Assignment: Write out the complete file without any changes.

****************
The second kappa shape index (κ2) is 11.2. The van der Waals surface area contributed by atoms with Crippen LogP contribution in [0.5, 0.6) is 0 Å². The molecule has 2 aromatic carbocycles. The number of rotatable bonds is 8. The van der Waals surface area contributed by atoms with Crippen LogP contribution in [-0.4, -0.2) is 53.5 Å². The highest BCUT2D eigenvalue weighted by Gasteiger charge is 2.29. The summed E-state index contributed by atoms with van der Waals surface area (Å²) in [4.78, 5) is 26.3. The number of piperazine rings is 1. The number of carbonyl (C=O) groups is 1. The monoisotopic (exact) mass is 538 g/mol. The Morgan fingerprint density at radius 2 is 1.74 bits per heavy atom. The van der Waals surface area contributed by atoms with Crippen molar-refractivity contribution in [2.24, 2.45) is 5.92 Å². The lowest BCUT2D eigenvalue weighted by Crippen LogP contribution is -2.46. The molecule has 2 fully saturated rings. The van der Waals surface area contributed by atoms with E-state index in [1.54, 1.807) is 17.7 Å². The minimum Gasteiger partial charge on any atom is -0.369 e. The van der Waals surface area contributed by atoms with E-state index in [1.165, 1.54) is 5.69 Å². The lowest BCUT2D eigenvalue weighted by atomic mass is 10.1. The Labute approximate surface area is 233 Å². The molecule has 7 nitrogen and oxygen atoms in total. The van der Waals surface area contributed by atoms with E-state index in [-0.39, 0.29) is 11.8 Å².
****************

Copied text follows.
The second kappa shape index (κ2) is 11.2. The van der Waals surface area contributed by atoms with Crippen LogP contribution in [0.5, 0.6) is 0 Å². The molecule has 2 aromatic carbocycles. The number of rotatable bonds is 8. The van der Waals surface area contributed by atoms with Crippen LogP contribution in [-0.4, -0.2) is 53.5 Å². The highest BCUT2D eigenvalue weighted by Gasteiger charge is 2.29. The summed E-state index contributed by atoms with van der Waals surface area (Å²) in [4.78, 5) is 26.3. The number of piperazine rings is 1. The number of carbonyl (C=O) groups is 1. The monoisotopic (exact) mass is 538 g/mol. The Morgan fingerprint density at radius 2 is 1.74 bits per heavy atom. The van der Waals surface area contributed by atoms with Crippen molar-refractivity contribution in [2.24, 2.45) is 5.92 Å². The lowest BCUT2D eigenvalue weighted by Crippen LogP contribution is -2.46. The molecule has 2 fully saturated rings. The van der Waals surface area contributed by atoms with E-state index in [1.54, 1.807) is 17.7 Å². The minimum Gasteiger partial charge on any atom is -0.369 e. The van der Waals surface area contributed by atoms with E-state index in [1.165, 1.54) is 5.69 Å². The lowest BCUT2D eigenvalue weighted by atomic mass is 10.1. The Labute approximate surface area is 233 Å². The molecule has 7 nitrogen and oxygen atoms in total. The van der Waals surface area contributed by atoms with E-state index in [-0.39, 0.29) is 11.8 Å².